“and I was in the exile”
and so he was…Ezekiel was amongst the babylonian exiles, so this phrase can be read simply and literally. but the greater lesson for t’shuvah is gleaned when we read “I” as “ego”, or even self. read it as, “my consciousness was in the exile”, and you will see another aspect of t’shuvah. the reintegration within yourself and then also with haShem. R’ Kook phrases it as: “restoring the human being to being human”, which naturally means reintegration with G’d.
physical exile is dreadful….never to be undersestimated. but we are all of us more immediately acquainted with the exile that is estrangement from oneself, and from one’s community. so many jews these days are exiled from their home community, dispersed amongst the communities of nonjews without a hook to any jewish institution. and all of us to some degree seem to be exiled from ourselves…or at least from our better selves.
when we say that t’shuvah can also be understood/read as tashuv hei, or return of the lower hei of the Unpronounceable Name–the hei that extends into Creation following the vav–we probably should understand not only what the ba’al hatanya wanted us to understand…that we are to return the hei to haShem in Elul…but that the way we return the hei to G’d is to restore it to ourselves! it is, after all, clearly a spark of Divinity, and as every kabbalist knows, our very business on the planet is to restore Divine sparks to their Source, removing them from the klipot, the husks, that conceal their light.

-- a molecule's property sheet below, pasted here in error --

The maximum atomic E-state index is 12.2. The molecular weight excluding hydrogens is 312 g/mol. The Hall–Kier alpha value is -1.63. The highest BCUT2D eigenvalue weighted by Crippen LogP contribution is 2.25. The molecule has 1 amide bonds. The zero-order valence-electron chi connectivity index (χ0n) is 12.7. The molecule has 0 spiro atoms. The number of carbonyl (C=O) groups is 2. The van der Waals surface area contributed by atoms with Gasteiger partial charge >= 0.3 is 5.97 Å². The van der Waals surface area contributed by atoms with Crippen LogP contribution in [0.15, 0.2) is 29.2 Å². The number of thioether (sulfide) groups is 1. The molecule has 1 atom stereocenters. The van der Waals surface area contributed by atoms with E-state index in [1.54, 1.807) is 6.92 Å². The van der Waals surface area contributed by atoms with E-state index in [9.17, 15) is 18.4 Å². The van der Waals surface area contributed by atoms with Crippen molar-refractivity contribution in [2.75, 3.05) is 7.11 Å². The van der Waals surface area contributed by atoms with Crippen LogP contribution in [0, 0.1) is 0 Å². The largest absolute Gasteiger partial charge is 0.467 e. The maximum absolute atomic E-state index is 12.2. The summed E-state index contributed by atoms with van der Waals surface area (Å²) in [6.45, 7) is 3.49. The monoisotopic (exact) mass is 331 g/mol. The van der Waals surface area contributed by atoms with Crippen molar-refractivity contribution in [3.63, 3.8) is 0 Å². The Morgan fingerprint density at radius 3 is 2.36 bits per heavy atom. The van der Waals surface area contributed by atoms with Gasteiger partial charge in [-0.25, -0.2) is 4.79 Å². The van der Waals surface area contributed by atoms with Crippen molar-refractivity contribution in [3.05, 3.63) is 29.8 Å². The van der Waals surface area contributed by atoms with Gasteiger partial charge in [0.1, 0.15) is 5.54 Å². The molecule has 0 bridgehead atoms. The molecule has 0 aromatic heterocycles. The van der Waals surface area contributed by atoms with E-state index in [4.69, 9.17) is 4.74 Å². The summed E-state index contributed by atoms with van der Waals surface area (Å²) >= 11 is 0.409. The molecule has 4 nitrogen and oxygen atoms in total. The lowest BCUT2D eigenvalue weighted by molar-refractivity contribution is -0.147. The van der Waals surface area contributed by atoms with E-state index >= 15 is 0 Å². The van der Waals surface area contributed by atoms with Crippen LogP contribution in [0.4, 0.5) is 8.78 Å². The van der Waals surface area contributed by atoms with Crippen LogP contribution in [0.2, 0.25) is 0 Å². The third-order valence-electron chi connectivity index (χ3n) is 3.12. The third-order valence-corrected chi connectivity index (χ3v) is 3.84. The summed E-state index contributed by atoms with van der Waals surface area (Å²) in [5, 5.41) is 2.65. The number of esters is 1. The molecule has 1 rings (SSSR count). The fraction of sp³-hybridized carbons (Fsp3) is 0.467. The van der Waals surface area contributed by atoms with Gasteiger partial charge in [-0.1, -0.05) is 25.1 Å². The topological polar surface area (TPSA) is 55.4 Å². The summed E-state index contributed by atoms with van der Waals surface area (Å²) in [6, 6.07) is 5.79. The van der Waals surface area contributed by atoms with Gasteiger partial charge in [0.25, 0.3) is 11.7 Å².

“the soul of man is the candle of G’d, searching all the inward parts”
if we just let the Divine spark within burn radiantly, according to Proverbs 20:27, that spark is restored to being the tool with which G’d G’dself assists us in our self examination. t’shuvah movement toward G’d on our part returns us to our inward parts, and what do we find? well, if we are attuned to it, we will find the Presence of the Holy One bringing the search of ‘elul’ to our deepest recesses, our soul flickering against the walls of ourselves.
repentance doesn’t really cover the enormity of t’shuvah. not all of the work is a putting aside of chet and aveirah. it is also a removing the exile from within us….a reintegration of our parts and understandings. t’shuvah is a homecoming within us and to our soul’s Source. and that is why every person’s t’shuvah is unique. it must fit our ego. it must be born of the spark we each have been granted. and it must be focused on our personal calling and mission in the world.
we speak often of tikkun olam, the repair of the world, thinking of it as action in the larger world. and so it is. but let none of us forget that there is internal tikkun to be done….and please, please don’t forget that recognition and restoration of the Presence within ourselves is itself a tikkun for the rest of the world! restoration of the Presence anywhere in the world, including within us, is restoration throughout the world. how? consider Sanhedrin 23a (jerusalem talmud) or 37a (babylonian talmud)….
“whoever preserves a single soul, it is as if he had preserved a whole world”
QED. social action will never be enough. repair, return, revolution is individual. it is yours. your t’shuvah must be tailored to your walk with G’d. so what sort of practice hammers this home? practice hishtavut, “equanimity”, or evenness of heart, soul and ego. do not let the judgments, or urgings, or insistence, or criticism of others alter your t’shuvah except as you yourself understand the words of others as well directed for your path. and remember that you are the only one, save G’d of course, who can clearly evaluate your focus on your individual mission. you need no accolades from the peanut gallery of the world at large….it is YOUR work, with G’d’s help.